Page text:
Thanks, Howard. I miss you already.

Author’s note: This is the nineteenth chapter to a collection of Razorcake columns I wrote.  It originally ran in Razorcake #55.  For more information about the collection, read this post. If you enjoy reading my Razorcake columns, please consider subscribing to the magazine.

With My Little Ukulele in My Hand

Illustration from Razorcake #53 by Brad Beshaw

Illustration from Razorcake #53 by Brad Beshaw

 

On South Street in Honolulu sits an unassuming, two-story building, not much bigger than Razorcake HQ. Nothing about it really stands out except for a small sign on the front with the familiar k on top of a k. It’s easy to drive by without noticing, heading either for the beach or downtown. I almost missed it, whipping into the parking lot only at the last second. Inside, they were making a little magic in the form of a Kamaka ukulele.

Now, I can almost hear you, Razorcake reader, groaning. Perhaps it’s because I assume you poop while you read this. Groaning helps. Perhaps I’m right in guessing that you’re about to turn the page, grumbling, “Ukulele’s are not punk rock,” and “Geez, I really need to give myself a courtesy flush.” And, damn it, you’re right on both counts.

Ukuleles are not punk. I know that one of the guys from the Jennifers has an act called the Punk Rock Ukulele. I know there are hundreds of videos on YouTube of lonely girls playing uke versions of Green Day songs. And, yeah, Gugug’s uke covers of Ramones songs are pretty rad. But they’re not punk rock. I’m okay with that. I’m hoping we can relax and admit that there are some things like Stax Records, surfing, socialized medicine, and indie novels from Featherproof Books that are ideologically awesome and don’t have to be punk to be appreciated. And I’m sliding Kamaka ukuleles into that mix.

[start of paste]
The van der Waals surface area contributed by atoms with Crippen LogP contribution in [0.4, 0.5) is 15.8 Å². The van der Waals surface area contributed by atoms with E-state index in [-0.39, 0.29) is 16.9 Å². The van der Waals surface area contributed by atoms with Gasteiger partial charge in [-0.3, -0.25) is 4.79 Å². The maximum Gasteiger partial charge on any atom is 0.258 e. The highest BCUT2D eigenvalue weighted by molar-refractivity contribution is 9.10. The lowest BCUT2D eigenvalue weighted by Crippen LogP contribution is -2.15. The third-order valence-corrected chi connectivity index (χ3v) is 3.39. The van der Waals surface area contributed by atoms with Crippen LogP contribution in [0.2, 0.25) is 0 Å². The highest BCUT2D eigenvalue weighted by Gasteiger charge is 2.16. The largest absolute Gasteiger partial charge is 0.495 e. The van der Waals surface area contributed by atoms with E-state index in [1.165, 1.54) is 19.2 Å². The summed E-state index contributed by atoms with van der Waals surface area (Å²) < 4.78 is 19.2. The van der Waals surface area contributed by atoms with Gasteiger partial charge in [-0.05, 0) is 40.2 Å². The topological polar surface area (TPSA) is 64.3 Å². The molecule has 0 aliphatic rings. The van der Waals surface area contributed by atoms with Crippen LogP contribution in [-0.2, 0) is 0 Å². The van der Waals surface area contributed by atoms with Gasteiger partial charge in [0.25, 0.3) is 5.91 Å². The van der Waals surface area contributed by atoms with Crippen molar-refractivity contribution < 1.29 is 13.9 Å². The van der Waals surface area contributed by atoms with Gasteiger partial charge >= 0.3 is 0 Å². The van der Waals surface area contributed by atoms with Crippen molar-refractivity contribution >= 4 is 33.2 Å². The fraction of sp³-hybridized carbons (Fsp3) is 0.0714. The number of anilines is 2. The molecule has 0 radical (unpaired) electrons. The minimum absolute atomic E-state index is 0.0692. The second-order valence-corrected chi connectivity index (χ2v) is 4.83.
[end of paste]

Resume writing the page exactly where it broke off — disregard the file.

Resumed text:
The ukulele is a funny instrument. I have a friend who refers to them as the pugs of the music world, because she can’t help smiling every time she sees one. It’s indelibly linked in our imagination with Tiny Tim tiptoeing through the tulips, or, if we’re luckier, Benny Hill singing “Everyone Wants My Fanny.” It’s an instrument for men who are so comfortable with their penis size that they can drive an MG convertible and skinny dip in a cold pool and listen to April March. The uke is supposed to be funny. That’s part of the point.

Another part of the point, though, is that it’s an instrument of resistance. The instrument itself was born from the cavaquinho, a small guitar brought to Hawaii by Portuguese immigrants. Through that little guitar, we can see the blessing and curse of colonialism. The cavaquinho was adapted into a ukulele by Hawaiian musicians in the late nineteenth century, and it quickly became entrenched in Hawaiian culture. Now everyone knows what a ukulele is while even I have to go back to the dictionary to make sure I’m spelling cavaquinho right. So that’s the blessing. The curse lies in the fact that the cavaquinho is the instrument of the Portuguese immigrants who came to Hawaii as overseers for the Dole plantations and the Big Five sugar plantations. Dole and the Big Five pressured President William McKinley to overthrow the Hawaiian monarchy and annex the region as a territory. The Portuguese overseers kept the plantation labor force in check through it all. They oversaw not only the horrible exploitation of immigrant labor, but actual slavery on those plantations. Dole and the Big Five used “indentured servants” until Hawaii became a state in 1959. So colonialism was a mixed bag for the Hawaiians. American corporate interests got the islands and the money and were able to reinstall the plantation system that had been outlawed on the mainland. The Hawaiians got the ukulele. It’s a pretty lousy trade for the Hawaiians, sure. But let’s not sell it too short. They did get the ukulele out of the deal. That’s a hell of a lot better than what the Iraqis are getting from Halliburton.